In all soil, edible crop, and water samples, U concentrations levels were low and the lowest in each category. However, in U mining impacted areas, the importance of determining other co-metal(loids) and contaminants is as important as focusing on the primary metal mined. With the current study, associated metals and contaminants were found to be elevated and may be contributing to health risk in food and water. In a regional study, Hoover et al. [14] emphasized the risk of co-exposures to multiple contaminants in U impacted areas. Determining the interactions between contaminants and the cumulative adverse health risks of multiple contaminants are needed. More research is needed to determine and evaluate co-contaminant exposures, allowing improved characterization of health impacts.
According to participant questionnaire data, the mean number of years of squash consumption was 17.50 ± 19.09 years. The amount of time residing within the harvest area was 51.50 ± 9.19 years, and the crop-plot-production years were extensive (56.0 ± 35.4). The number of production years of a crop plot may also exhibit a relationship. This study demonstrated that increased years of squash production history correlated with greater metal(loid) concentrations for seven of the contaminants examined (As, Cs, Cd, Mo, Th, U, and V). Huang and Jin [61] also found that there were greater soil HM concentrations with increasing field production years (5–10 versus 11–20 years); however, the crop producers reported using chemical fertilizers. The current study was dissimilar in that study participants reported no use of chemical fertilizers. The length of exposure related to participating in agricultural activities was extensive among this cohort. Exposure to metal(loid)s can occur during various stages of agricultural activities, including planting, cultivating, weeding, harvesting, food preparation, cooking, and storing crops. One study reported that food processing or cooking (via boiling, grilling, or baking) may alter Se levels, though research has yet to determine in which direction [62]. Another study found that As dissociates in water at a range of temperatures (via boiling) [63]. All study harvesters reported storing squash in their homes upon harvest, for at least 5.5 months out of the year before it was consumed. Determining the level and extent of exposure at various stages of harvesting and storage along with the impact of food preparation and cooking (i.e., consumption of squash with and without the rind) is an area of future investigation.

4.1. Human Harvester Data and Implications

In the Diné community, squash is a supplemental, household, subsistence food crop. It is a common food-crop staple. The typical Diné serving size of squash (300 g) was determined based on a comprehensive traditional food study by Wolfe et al. [10]. The typical squash intake reported by the harvesters enrolled in this study was 1.27 times per week. No dietary intake recommendations exist for some of the studied heavy metals (U, Th, and Cs), but PTWIs exist for As (15 μg/kg), Cd (7 μg/kg), and Pb (25 μg/kg; see Table 4). The PTWI is established by the United Nations Food and Agriculture Organization in conjunction with the World Health Organization and is known as the Joint Expert Committee on Food Additives [48,49]. PTWI is defined as “a chemical with no intended function as an estimate of the amount of the chemical that can be ingested weekly over a lifetime without appreciable health risk” [64] (p. 2588).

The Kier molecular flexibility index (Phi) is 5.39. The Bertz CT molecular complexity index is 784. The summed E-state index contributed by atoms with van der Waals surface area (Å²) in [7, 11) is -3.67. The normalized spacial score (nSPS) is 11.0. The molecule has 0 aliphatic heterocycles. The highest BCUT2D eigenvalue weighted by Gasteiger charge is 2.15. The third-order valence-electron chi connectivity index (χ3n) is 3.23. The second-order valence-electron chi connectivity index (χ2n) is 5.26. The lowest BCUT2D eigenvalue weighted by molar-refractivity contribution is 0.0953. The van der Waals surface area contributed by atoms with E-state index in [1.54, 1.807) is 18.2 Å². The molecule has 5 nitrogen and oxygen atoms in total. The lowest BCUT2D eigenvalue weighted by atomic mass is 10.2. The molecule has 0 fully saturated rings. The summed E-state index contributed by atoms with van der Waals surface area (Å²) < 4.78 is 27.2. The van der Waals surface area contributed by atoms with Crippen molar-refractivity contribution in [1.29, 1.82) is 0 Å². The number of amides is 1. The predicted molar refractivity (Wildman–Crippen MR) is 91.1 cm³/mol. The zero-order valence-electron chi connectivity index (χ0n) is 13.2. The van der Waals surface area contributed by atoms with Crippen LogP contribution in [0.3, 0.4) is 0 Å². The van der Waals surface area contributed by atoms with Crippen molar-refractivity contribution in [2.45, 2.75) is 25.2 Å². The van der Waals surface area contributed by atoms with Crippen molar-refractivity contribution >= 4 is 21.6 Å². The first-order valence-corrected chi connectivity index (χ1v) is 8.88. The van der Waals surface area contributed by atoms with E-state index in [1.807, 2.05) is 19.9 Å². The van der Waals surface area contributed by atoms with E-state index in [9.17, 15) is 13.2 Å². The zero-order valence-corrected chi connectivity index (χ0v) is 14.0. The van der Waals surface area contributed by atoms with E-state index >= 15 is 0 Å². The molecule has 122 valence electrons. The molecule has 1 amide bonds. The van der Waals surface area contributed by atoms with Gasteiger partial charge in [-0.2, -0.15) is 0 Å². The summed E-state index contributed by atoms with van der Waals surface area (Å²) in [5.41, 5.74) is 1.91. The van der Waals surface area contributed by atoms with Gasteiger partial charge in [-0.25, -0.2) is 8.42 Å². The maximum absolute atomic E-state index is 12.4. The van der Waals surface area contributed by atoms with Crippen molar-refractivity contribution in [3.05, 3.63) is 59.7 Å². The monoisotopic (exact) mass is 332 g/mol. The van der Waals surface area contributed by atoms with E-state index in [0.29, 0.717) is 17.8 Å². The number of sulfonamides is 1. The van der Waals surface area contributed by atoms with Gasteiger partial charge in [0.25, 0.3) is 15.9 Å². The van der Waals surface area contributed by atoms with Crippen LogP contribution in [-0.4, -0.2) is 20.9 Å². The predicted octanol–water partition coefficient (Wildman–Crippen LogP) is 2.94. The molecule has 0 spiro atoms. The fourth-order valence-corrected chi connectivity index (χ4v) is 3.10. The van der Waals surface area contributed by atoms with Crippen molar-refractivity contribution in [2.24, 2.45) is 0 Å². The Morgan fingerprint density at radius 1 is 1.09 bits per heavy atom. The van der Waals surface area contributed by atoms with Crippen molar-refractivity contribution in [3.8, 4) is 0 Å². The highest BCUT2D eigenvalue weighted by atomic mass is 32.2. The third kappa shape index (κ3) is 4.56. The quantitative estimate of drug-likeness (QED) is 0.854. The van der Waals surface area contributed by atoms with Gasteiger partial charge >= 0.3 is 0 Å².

The RDI for Se is 55 μg/day, and the tolerable UL is 400 μg/day (see Table 5; Food and Nutrition Board (FNB)) [51]. The RDI and RDA are defined as the dietary intake levels sufficient to meet the nutrient requirements of 97–98% of healthy persons of a particular gender and life stage [65,66]. The UL is the “highest level of nutrient intake that is likely to pose no risk of adverse health effects for almost all individuals in the general population” [65] (p. 364). The RDA for Mo is 45 μg/day, and the UL is 2000 μg/day [50]. For V, there is no RDI or RDA; however, the UL is 1800 μg/day [50]. The UL was not exceeded for any of the metal(loid)s, thus our calculations support that squash consumption alone does not pose a significant risk of exposure to Mo, Se, or V. This study was comprised exclusively of adults; therefore, the calculations are based only on adult food intake.
The PTWIs for As, Cd, and Pb and the ULs for Mo, Se, and V were not exceeded solely from oral consumption of squash. The percentage of PTWI for each metal(loid) (As, Cd, and Pb) was less than 45%, and the percentage of UL for each metal (Mo and V) and metalloid (Se) was less than 5%. The RDAs and RDIs for Se and Mo may have been met by other foods consumed in the diet, but this study only focused on one subsistence crop of the whole diet. However, as the Se RDI and Mo RDA were not met, the researchers suggest increasing intake of foods higher in Se and Mo to meet the recommended requirements, such as meat, grains (Se) [67], legumes, and nuts (Mo) [50]; consultation with a health care provider or dietician is advised. Various animal products, vegetables, and fruits contain low Mo [50], and the amount of Se in the soil is reflective of that found in harvested food [62]. Meats tend to have more Se than plants [68] and reflects the animal consumption by foraging [62]. In a portion of the current cohort, a meat staple study found that Se RDI and Mo RDA were exceeded (though ULs were not exceeded) due to sheep organ meat consumption (particularly liver) [4]; the investigators do not recommend consuming more than the UL. Therefore, collective food intake should be considered in all cases and assessed. The researchers recommend determining metal concentrations in other popular crops (corn [Zea mays] and beans [Phaseolus vulgaris]) grown in this mining impacted region. This study could not include corn and bean analysis due to low sampling numbers. Diversification of diet has been suggested [4] to mitigate the consumption of food containing metal(loid)s in impacted areas. Unregulated irrigation water is still a major concern and should be avoided for use in food preparation and cooking. Food-grade water vessels should be exclusively used for any purpose associated with the food chain. Whether there is an increased exposure risk from bathing and cooking is a concern that requires further research. It would be ideal to study exposure risk attributed to all the various types of foods (subsistence, non-subsistence, etc.) and water consumed collectively, in order to further establish the health impacts of co-occurring contaminants. Tailored research is also suggested to examine the exposure of metal(loid)s to specific populations, such as the very young, those of advanced age, those that are contemplating or are pregnant, lactating women, or those with chronic health conditions (i.e., renal or liver disease or failure, diabetes, altered immune function or autoimmune disorders). Currently there exist no food guidelines that address various metal exposures such as Cs, Th, and U.